In the 1960s, Beach Boys leader Brian Wilson struggles with emerging psychosis as he attempts to craft his avant-garde pop masterpiece. In the 1980s, he is a broken, confused man under the 24-hour watch of shady therapist Dr. Eugene Landy.
Brian Wilson is the creative soul of the Beach Boys, but he paid a heavy price for his talent. That especially shows during his peak artistic years in the 1960s, as his inner demons and obsessions trying to please his abusive father drive him to a mental breakdown that would plague him for years. In the 1980s, with Brian barely functional under the domination of the unscrupulous Dr. Landy, Brian meets and falls in love with Melinda Ledbetter. As their relationship grows, she observes Brian's crippling subservience to the abusive psychotherapist with growing alarm. Ultimately, she must take action with a love willing to stand up to oppression she cannot ignore.Written by
Kenneth Chisholm (email@example.com)
A tape box labeled "Good Vibe / Percussion" is visible in the background of one studio scene, and it refers to a real outtake from "Good Vibrations" recorded on September 1, 1966. See more »
Van Dyke Parks claims that he had been writing lyrics professionally since he was 14-years-old. While the real Van Dyke Parks began his professional career as a child actor, it wasn't until 1964 (at the age of 21) that he began taking an interest in songwriting and composing. See more »
[after a panic attack]
I don't know. It was like - weird. Like I was in a movie or something. Like there were things there that I could see all of a sudden. Strange things. And people talking...
You mean like voices? Voices in your head?
Well, kind of! Yeah, I guess.
[Carl and Dennis exchange tense looks]
[imitating Sonny the Cuckoo Bird]
I'm Cuckoo for Cocoa Puffs! Cuckoo for Cocoa Puffs!
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First, there's concert footage of the recent Brian Wilson, himself, singing "Love & Mercy", and then at the very end there is audio of a brief recreated studio recording of Good Vibrations, with '60s Brian leading the dialogue. See more »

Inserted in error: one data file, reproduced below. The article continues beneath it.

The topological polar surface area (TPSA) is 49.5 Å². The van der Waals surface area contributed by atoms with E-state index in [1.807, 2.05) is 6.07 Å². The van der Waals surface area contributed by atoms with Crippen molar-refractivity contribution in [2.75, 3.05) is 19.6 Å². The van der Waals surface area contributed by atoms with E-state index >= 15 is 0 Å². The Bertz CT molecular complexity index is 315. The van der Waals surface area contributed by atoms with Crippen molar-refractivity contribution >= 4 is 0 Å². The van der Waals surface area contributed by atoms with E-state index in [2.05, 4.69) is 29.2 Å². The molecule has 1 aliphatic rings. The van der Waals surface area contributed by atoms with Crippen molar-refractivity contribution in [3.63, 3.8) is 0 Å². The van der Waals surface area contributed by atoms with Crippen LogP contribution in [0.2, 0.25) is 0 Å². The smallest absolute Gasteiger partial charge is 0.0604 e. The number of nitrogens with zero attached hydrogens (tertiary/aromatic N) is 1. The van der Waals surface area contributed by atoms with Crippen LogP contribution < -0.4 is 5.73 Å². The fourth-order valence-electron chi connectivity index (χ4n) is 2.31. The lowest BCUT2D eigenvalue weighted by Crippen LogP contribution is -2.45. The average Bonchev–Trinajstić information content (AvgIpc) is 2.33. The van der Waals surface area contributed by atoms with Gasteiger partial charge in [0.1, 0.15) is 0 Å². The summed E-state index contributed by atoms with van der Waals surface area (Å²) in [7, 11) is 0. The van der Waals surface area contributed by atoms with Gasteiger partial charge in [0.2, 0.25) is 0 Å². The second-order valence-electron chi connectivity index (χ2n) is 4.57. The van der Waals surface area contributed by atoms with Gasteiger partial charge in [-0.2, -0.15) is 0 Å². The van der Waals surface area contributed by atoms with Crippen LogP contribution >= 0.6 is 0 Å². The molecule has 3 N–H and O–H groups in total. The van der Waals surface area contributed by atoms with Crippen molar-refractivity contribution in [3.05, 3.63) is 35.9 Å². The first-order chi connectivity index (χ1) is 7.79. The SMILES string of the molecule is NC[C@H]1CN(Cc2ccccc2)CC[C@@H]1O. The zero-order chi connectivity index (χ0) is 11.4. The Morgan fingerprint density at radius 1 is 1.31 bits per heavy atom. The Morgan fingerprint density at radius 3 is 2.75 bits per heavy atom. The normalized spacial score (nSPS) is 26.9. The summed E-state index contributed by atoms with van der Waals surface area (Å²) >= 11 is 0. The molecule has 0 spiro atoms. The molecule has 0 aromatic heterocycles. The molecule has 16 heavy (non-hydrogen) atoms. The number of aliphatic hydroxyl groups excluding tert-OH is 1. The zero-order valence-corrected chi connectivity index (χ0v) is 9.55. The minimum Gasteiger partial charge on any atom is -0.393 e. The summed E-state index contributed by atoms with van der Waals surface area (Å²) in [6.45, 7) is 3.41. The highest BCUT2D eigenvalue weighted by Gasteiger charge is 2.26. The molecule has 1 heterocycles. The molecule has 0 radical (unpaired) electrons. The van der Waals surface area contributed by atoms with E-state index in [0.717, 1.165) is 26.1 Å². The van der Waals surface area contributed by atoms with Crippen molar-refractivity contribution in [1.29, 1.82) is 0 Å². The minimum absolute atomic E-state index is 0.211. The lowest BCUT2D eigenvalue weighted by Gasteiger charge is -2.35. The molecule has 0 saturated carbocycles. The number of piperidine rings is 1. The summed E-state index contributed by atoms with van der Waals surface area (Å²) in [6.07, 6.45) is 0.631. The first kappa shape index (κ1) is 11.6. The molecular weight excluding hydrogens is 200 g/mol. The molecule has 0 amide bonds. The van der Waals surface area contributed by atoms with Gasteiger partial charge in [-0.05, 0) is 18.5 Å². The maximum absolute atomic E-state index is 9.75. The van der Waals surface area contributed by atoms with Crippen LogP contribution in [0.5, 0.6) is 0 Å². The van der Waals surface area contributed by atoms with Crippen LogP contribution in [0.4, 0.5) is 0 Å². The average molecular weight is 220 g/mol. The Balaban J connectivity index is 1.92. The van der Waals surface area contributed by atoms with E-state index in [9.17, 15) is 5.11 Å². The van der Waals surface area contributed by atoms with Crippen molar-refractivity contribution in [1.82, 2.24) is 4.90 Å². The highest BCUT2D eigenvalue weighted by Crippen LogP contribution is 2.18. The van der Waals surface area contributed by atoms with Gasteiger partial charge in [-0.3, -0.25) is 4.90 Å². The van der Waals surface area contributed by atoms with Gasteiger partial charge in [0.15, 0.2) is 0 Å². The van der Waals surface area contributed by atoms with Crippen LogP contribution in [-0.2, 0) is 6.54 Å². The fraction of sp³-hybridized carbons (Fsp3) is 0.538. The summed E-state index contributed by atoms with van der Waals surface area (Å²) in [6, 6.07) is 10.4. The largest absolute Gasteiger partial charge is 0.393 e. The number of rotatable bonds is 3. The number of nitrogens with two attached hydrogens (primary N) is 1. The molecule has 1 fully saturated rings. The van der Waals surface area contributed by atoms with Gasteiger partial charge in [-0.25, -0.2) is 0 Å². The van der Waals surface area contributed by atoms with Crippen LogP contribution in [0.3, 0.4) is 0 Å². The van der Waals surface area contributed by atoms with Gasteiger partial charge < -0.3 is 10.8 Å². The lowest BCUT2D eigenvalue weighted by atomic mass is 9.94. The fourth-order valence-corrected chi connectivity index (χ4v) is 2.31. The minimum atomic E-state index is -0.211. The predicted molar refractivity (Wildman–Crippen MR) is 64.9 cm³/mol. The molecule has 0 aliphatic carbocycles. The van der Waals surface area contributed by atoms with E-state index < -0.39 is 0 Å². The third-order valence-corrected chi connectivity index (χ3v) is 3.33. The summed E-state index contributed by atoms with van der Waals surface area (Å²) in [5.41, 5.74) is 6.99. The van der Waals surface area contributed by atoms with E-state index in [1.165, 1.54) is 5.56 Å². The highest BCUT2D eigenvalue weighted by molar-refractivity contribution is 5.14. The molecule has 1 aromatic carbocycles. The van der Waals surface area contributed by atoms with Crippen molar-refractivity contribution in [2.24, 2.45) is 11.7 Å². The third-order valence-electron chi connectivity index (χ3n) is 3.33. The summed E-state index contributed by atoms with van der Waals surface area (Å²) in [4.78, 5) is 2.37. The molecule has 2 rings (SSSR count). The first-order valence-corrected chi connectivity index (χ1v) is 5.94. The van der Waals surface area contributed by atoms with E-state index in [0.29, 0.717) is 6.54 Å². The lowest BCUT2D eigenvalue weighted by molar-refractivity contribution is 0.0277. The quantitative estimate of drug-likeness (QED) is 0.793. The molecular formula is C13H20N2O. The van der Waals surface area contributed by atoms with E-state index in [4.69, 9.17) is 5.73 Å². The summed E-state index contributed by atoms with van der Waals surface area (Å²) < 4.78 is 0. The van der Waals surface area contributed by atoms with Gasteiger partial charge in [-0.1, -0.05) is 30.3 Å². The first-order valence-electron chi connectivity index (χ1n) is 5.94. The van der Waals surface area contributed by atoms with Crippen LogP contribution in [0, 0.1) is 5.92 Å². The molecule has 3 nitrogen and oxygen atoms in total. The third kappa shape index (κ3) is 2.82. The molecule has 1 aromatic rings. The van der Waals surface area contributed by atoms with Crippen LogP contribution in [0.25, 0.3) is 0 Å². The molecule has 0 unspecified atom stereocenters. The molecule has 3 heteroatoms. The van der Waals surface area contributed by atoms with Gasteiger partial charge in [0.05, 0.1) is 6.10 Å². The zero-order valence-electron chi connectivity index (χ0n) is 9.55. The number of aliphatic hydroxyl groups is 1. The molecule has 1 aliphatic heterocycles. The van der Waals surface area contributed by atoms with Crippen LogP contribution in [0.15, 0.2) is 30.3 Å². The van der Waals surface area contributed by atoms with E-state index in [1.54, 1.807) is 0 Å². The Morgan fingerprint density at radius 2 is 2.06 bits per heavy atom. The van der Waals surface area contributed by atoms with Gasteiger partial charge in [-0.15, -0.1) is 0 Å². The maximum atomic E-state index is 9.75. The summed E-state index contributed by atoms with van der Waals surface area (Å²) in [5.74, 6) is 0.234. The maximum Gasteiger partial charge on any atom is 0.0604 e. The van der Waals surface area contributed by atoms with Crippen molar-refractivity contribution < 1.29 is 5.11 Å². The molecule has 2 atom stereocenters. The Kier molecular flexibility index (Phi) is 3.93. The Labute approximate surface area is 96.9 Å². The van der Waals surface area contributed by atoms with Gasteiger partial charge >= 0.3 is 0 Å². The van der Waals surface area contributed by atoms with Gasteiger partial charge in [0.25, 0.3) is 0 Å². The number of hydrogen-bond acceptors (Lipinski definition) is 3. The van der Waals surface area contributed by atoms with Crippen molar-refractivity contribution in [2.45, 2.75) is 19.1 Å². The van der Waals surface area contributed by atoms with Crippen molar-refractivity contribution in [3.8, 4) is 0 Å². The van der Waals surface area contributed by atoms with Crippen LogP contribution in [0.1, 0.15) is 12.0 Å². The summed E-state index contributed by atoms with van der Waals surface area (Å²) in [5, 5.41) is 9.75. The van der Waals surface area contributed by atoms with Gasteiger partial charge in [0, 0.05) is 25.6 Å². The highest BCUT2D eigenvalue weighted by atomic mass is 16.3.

This is the story of Brian Wilson during two time periods. In 1964, Brian Wilson (Paul Dano) has a panic attack and quits touring with the band. Instead he concentrates on writing for the new record Pet Sounds. He struggles from his abusive father and starts hearing voices. In the 80s, Brian (John Cusack) is under the control of his therapist Dr. Eugene Landy (Paul Giamatti). He buys a car from saleswoman Melinda Ledbetter (Elizabeth Banks) who eventually breaks Landy's hold on him.
This is a compelling biopic of an interesting person. Paul Dano really hits it out of the park. His section has some great scenes. On its own, John Cusack does a great job. Put together, I can't help but think that Cusack is doing a passable imitation of Dano's performance. I'm not judging their relative acting skills. I just think that Dano has always played this type of character and he simply fits better. I'm certain that Dano would be nominated for an Oscar if he played both time periods. Landy is the villain of the piece and Giamatti plays him with gusto. For a more nuanced character, the movie needs to show his character saving Brian at the beginning. Splitting the time period so neatly does lessen some important sections of Brian's life.
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